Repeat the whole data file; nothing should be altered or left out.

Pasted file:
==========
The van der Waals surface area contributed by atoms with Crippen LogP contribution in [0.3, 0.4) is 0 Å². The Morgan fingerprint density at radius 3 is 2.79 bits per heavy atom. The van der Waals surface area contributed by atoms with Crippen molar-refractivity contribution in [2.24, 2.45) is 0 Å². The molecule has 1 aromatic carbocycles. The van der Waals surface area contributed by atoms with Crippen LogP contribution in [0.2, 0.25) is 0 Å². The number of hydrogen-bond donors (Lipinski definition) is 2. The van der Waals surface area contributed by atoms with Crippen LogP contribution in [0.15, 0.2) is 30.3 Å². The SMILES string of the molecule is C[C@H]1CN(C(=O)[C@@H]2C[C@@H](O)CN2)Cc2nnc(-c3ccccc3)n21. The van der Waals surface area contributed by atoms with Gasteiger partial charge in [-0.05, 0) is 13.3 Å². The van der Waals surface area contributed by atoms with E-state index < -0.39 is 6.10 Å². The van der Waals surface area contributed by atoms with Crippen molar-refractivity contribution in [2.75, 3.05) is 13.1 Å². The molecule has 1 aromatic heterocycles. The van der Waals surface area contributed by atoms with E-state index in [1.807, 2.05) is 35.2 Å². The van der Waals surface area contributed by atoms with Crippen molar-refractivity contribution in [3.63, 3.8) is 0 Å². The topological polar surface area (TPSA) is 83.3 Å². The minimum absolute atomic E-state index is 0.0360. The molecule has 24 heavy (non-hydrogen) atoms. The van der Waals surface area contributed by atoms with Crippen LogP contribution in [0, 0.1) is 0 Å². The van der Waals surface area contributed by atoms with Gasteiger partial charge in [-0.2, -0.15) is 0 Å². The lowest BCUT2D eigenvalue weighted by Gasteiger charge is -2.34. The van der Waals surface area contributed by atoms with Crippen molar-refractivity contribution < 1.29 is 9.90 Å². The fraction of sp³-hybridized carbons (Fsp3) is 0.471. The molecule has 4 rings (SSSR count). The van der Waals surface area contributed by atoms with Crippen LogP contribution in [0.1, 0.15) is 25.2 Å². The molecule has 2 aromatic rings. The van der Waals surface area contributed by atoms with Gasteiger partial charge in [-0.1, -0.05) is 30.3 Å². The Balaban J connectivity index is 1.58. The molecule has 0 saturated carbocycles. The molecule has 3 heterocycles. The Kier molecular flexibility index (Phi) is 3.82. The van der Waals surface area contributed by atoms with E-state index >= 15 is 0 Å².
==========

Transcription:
The van der Waals surface area contributed by atoms with Crippen LogP contribution in [0.3, 0.4) is 0 Å². The Morgan fingerprint density at radius 3 is 2.79 bits per heavy atom. The van der Waals surface area contributed by atoms with Crippen molar-refractivity contribution in [2.24, 2.45) is 0 Å². The molecule has 1 aromatic carbocycles. The van der Waals surface area contributed by atoms with Crippen LogP contribution in [0.2, 0.25) is 0 Å². The number of hydrogen-bond donors (Lipinski definition) is 2. The van der Waals surface area contributed by atoms with Crippen LogP contribution in [0.15, 0.2) is 30.3 Å². The SMILES string of the molecule is C[C@H]1CN(C(=O)[C@@H]2C[C@@H](O)CN2)Cc2nnc(-c3ccccc3)n21. The van der Waals surface area contributed by atoms with Gasteiger partial charge in [-0.05, 0) is 13.3 Å². The van der Waals surface area contributed by atoms with E-state index < -0.39 is 6.10 Å². The van der Waals surface area contributed by atoms with Crippen molar-refractivity contribution in [2.75, 3.05) is 13.1 Å². The molecule has 1 aromatic heterocycles. The van der Waals surface area contributed by atoms with E-state index in [1.807, 2.05) is 35.2 Å². The van der Waals surface area contributed by atoms with Crippen molar-refractivity contribution in [3.63, 3.8) is 0 Å². The topological polar surface area (TPSA) is 83.3 Å². The minimum absolute atomic E-state index is 0.0360. The molecule has 24 heavy (non-hydrogen) atoms. The van der Waals surface area contributed by atoms with Crippen LogP contribution in [0, 0.1) is 0 Å². The van der Waals surface area contributed by atoms with Gasteiger partial charge in [-0.2, -0.15) is 0 Å². The lowest BCUT2D eigenvalue weighted by Gasteiger charge is -2.34. The van der Waals surface area contributed by atoms with Crippen molar-refractivity contribution < 1.29 is 9.90 Å². The fraction of sp³-hybridized carbons (Fsp3) is 0.471. The molecule has 4 rings (SSSR count). The van der Waals surface area contributed by atoms with Crippen LogP contribution in [0.1, 0.15) is 25.2 Å². The molecule has 2 aromatic rings. The van der Waals surface area contributed by atoms with Gasteiger partial charge in [-0.1, -0.05) is 30.3 Å². The Balaban J connectivity index is 1.58. The molecule has 0 saturated carbocycles. The molecule has 3 heterocycles. The Kier molecular flexibility index (Phi) is 3.82. The van der Waals surface area contributed by atoms with E-state index >= 15 is 0 Å².